Home' Trinidad and Tobago Guardian : March 9th 2017 Contents BG12 | BIZ TIPS
BUSINESS GUARDIAN guardian.co.tt MARCH 9 • 2017
If your boss is
It can be hard to deal with an unpredictable
boss. Maybe he's personable one minute, and
condescending the next. If your boss is like
that, try not to take it personally.
Focus instead on what may be triggering his
ups and downs. It could be something as simple
as low blood sugar. Does your boss come into
the office every morning with a dark cloud
over his head?
Is he most upbeat after lunch? Or perhaps
his outbursts accompany particularly stressful
situations, like a monthly meeting with the
board. Identifying the underlying causes of
your boss's mood swings will help you predict
the next outburst.
(Adapted from "How to Deal With a Boss Who
Behaves Unpredictably," by Carolyn O'Hara.)
3 mistakes to avoid
When you're taking the role of rebel at work,
there are a few pitfalls to avoid:
• Going solo. It’s tempting to think you can
do it all on your own. But you can't. Temper
your ego and collaborate with others to ad-
vance your idea.
• Flunking the pitch. Keep your pitch short—
no more than 15 minutes—and leave lots of time
for discussion. Engagement is the first step
• Giving up too soon. Set small goals and
appreciate the small wins along the way. When
you hit a setback, reflect on your positive pro-
gress to help you stay the course.
(Adapted from "5 Mistakes Employees Make
When Challenging the Status Quo," by Lois Kelly
and Carmen Medina.)
What to do when
you're left out of an
Does this sound familiar? You find out about
an important meeting, one whose outcome af-
fects you and your team, only after it happens.
It's hard not to take that personally. But don't
Reach out to a colleague who was at the
meeting to learn more about what happened.
Then talk with the meeting leader. Refrain from
focusing on your hurt feelings.
Instead of saying "Why wasn't I invited to
that meeting? I should have been there!" try
something along the lines of "I noticed that I
wasn't on the attendee list.
After speaking with Joe about the agenda, I
think it would be helpful if I was in future meet-
ings about this topic." Explain what someone
in your role can contribute to the next meeting.
(Adapted from "How to Respond When You're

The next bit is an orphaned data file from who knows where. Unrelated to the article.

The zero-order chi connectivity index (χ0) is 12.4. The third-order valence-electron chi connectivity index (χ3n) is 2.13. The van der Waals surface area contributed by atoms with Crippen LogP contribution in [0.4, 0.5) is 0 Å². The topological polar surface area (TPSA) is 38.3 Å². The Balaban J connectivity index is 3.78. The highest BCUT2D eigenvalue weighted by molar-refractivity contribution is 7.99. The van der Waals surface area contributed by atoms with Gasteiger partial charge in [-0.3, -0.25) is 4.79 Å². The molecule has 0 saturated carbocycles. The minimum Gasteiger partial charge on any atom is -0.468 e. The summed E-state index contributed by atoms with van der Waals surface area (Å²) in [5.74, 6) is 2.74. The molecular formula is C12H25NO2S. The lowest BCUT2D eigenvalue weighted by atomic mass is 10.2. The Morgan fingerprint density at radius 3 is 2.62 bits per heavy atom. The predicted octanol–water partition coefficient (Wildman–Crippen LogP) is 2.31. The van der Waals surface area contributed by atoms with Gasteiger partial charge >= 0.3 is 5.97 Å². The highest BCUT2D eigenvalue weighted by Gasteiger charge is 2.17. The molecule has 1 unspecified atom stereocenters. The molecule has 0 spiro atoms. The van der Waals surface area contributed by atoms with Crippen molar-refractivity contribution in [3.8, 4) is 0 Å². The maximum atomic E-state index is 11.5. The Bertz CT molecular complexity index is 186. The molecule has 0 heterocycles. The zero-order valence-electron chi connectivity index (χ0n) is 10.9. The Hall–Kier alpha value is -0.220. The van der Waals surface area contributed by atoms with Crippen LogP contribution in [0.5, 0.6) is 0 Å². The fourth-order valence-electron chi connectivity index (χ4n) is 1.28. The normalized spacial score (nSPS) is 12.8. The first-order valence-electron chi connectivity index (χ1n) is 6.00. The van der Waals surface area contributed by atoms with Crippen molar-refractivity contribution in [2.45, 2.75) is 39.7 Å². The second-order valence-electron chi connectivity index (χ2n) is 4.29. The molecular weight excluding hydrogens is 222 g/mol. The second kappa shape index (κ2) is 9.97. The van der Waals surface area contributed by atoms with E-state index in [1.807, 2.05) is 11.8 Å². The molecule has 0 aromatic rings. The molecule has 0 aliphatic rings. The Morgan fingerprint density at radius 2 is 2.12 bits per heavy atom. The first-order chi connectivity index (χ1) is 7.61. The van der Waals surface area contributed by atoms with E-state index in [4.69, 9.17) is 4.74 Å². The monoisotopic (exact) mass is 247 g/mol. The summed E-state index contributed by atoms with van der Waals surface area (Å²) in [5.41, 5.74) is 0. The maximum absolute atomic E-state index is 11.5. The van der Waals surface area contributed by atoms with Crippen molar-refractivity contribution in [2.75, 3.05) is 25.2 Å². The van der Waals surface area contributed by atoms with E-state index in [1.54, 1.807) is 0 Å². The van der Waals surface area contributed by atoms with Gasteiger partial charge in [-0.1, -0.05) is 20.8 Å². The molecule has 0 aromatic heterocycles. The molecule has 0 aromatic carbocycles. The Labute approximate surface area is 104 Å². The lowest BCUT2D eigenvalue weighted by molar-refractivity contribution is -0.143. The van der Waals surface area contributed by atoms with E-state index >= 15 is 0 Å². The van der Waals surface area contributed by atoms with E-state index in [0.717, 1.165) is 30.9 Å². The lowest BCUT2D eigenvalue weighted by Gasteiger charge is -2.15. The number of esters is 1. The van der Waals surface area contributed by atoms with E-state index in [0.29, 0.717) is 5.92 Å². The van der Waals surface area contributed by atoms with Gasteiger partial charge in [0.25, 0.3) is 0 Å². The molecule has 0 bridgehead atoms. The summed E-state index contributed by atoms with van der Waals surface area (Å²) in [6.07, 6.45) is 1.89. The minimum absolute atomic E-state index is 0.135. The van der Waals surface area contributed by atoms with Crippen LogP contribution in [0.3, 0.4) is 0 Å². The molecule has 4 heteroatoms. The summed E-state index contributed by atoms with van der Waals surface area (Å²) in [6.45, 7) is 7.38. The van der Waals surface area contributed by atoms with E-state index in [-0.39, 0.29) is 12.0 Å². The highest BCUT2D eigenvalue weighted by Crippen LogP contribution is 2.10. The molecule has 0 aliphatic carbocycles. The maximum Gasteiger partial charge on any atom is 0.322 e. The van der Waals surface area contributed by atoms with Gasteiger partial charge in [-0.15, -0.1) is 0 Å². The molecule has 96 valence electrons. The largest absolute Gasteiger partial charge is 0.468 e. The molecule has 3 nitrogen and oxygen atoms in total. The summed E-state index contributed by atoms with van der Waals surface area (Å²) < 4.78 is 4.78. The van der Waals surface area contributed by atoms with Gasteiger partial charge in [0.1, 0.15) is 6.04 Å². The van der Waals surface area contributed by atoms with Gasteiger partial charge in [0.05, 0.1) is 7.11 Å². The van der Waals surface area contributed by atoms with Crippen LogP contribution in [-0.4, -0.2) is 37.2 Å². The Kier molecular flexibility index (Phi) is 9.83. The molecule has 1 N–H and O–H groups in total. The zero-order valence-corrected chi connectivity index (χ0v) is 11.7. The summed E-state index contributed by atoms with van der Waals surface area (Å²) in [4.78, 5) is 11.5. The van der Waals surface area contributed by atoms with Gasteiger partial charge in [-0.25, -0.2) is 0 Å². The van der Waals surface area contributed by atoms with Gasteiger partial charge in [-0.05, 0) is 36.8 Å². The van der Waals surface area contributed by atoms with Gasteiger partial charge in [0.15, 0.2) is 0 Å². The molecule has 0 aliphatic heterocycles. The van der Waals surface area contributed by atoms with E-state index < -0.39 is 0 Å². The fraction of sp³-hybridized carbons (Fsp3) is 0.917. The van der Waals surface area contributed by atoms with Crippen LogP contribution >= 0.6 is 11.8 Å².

Left Out of Important Meetings," by Melissa
Use peer evaluations
to write performance
As a manager, it's your job to make your em-
ployees' performance reviews as unbiased as
possible. One way to make your reviews fairer
is to ask for peer evaluations. Instead of writing
the assessment solely from your perspective,
ask your team members to write evaluations
of one another.
They can then share their reviews with you
and, if they'd like, with the person being eval-
uated. This will give you valuable input from
the people who work closely with the reviewee
every day. It will also help you temper any bias
you might bring to the evaluation and encour-
age your team to be open and transparent with
(Adapted from "Let's Not Kill Performance
Evaluations Yet," by Lori Goler, Janelle Gale and
How to deal with a
situation at work
What should you do if the incentives at your
company seem to be rewarding behaviour that
you believe is bad for your customers or clients,
or maybe even illegal?
Take a step back and make sure you really
understand the situation. Ask yourself: Is this
a practice that's outside the industry standard
or that clearly deviates from best practices?
In what specific ways does it violate ethics,
customers' interests or the law? Does an al-
ternative argument hold merit?
Answering these questions will give you a
better sense of whether your initial judgment
was sound. If you decide that the practice is
clearly wrong, the answers will give you am-
munition to make your case to others.
(Adapted from "When You Feel Pressured
to Do the Wrong Thing at Work," by Joseph L
30%: Entrepreneurs are 30 per cent
more likely to experience de-
pression compared to other people in business,
according to recent research. Some researchers
posit that the reasons are related to the in-
creasing stress and risks related to startups.
takes a toll on workers
40minutes: Every spring, on the Mon-
day after the switch to daylight sav-
ing time happens, Americans head to work with
about 40 minutes less sleep, on average, than
on other days.
According to research published in the Jour-
nal of Applied Psychology, this has a negative
effect: There is an uptick of workplace injuries
reported on that day as compared to other days.
Companies taking a stand
46%: According to a recent survey
of more than 1,000 senior ex-
ecutives around the world conducted by KRC
Research, 46 per cent of respondents from large
companies said that they would prefer that
their firms take public positions on contro-
versial issues like immigration and climate
change. In 2014, that number was 36 per cent.
Perks over pay
80%: According to an annual survey
conducted by Glassdoor on em-
ployee confidence in 2015, most respondents
said that benefits and perks played a major fac-
tor in accepting a job offer, and 80% of work-
ers said that they would rather get additional
benefits than a raise in pay.
according to Pareto
20%: The Pareto principle—named
for Vilfredo Pareto, the early
20th-century economist—states that 20 per
cent of your activities are responsible for about
80 per cent of the value you create.
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